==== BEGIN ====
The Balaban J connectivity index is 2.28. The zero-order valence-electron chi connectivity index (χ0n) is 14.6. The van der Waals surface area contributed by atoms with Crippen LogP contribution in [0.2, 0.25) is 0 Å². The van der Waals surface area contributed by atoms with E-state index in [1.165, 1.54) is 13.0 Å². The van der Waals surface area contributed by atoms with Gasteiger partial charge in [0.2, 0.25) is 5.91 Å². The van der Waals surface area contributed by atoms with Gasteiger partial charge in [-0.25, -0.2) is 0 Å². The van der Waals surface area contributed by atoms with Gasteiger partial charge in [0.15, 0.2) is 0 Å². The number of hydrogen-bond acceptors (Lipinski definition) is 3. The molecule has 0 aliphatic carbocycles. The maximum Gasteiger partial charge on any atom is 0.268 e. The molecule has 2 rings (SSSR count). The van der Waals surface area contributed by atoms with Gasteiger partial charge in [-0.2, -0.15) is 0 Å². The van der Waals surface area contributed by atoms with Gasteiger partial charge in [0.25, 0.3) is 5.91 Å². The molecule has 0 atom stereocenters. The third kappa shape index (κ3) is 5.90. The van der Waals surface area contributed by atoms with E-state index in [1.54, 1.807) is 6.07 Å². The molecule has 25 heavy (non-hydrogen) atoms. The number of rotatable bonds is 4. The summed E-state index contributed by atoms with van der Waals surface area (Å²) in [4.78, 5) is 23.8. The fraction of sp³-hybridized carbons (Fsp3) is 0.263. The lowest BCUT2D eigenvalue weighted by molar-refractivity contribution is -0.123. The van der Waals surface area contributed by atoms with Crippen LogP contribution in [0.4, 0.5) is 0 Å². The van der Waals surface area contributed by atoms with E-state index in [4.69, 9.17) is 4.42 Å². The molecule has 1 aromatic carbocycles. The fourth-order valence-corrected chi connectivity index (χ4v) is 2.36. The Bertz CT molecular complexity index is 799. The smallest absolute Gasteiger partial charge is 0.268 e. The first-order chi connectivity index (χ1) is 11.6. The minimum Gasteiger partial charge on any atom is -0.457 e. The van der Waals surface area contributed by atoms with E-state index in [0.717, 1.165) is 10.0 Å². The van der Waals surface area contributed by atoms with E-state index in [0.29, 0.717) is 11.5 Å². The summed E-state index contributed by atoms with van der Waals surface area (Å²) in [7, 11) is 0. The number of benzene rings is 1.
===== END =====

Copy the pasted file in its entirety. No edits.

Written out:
The Balaban J connectivity index is 2.28. The zero-order valence-electron chi connectivity index (χ0n) is 14.6. The van der Waals surface area contributed by atoms with Crippen LogP contribution in [0.2, 0.25) is 0 Å². The van der Waals surface area contributed by atoms with E-state index in [1.165, 1.54) is 13.0 Å². The van der Waals surface area contributed by atoms with Gasteiger partial charge in [0.2, 0.25) is 5.91 Å². The van der Waals surface area contributed by atoms with Gasteiger partial charge in [-0.25, -0.2) is 0 Å². The van der Waals surface area contributed by atoms with Gasteiger partial charge in [0.15, 0.2) is 0 Å². The number of hydrogen-bond acceptors (Lipinski definition) is 3. The molecule has 0 aliphatic carbocycles. The maximum Gasteiger partial charge on any atom is 0.268 e. The molecule has 2 rings (SSSR count). The van der Waals surface area contributed by atoms with Gasteiger partial charge in [-0.2, -0.15) is 0 Å². The van der Waals surface area contributed by atoms with Gasteiger partial charge in [0.25, 0.3) is 5.91 Å². The molecule has 0 atom stereocenters. The third kappa shape index (κ3) is 5.90. The van der Waals surface area contributed by atoms with E-state index in [1.54, 1.807) is 6.07 Å². The molecule has 25 heavy (non-hydrogen) atoms. The number of rotatable bonds is 4. The summed E-state index contributed by atoms with van der Waals surface area (Å²) in [4.78, 5) is 23.8. The fraction of sp³-hybridized carbons (Fsp3) is 0.263. The lowest BCUT2D eigenvalue weighted by molar-refractivity contribution is -0.123. The van der Waals surface area contributed by atoms with Crippen LogP contribution in [0.4, 0.5) is 0 Å². The van der Waals surface area contributed by atoms with E-state index in [4.69, 9.17) is 4.42 Å². The molecule has 1 aromatic carbocycles. The fourth-order valence-corrected chi connectivity index (χ4v) is 2.36. The Bertz CT molecular complexity index is 799. The smallest absolute Gasteiger partial charge is 0.268 e. The first-order chi connectivity index (χ1) is 11.6. The minimum Gasteiger partial charge on any atom is -0.457 e. The van der Waals surface area contributed by atoms with E-state index in [0.717, 1.165) is 10.0 Å². The van der Waals surface area contributed by atoms with E-state index in [0.29, 0.717) is 11.5 Å². The summed E-state index contributed by atoms with van der Waals surface area (Å²) in [7, 11) is 0. The number of benzene rings is 1.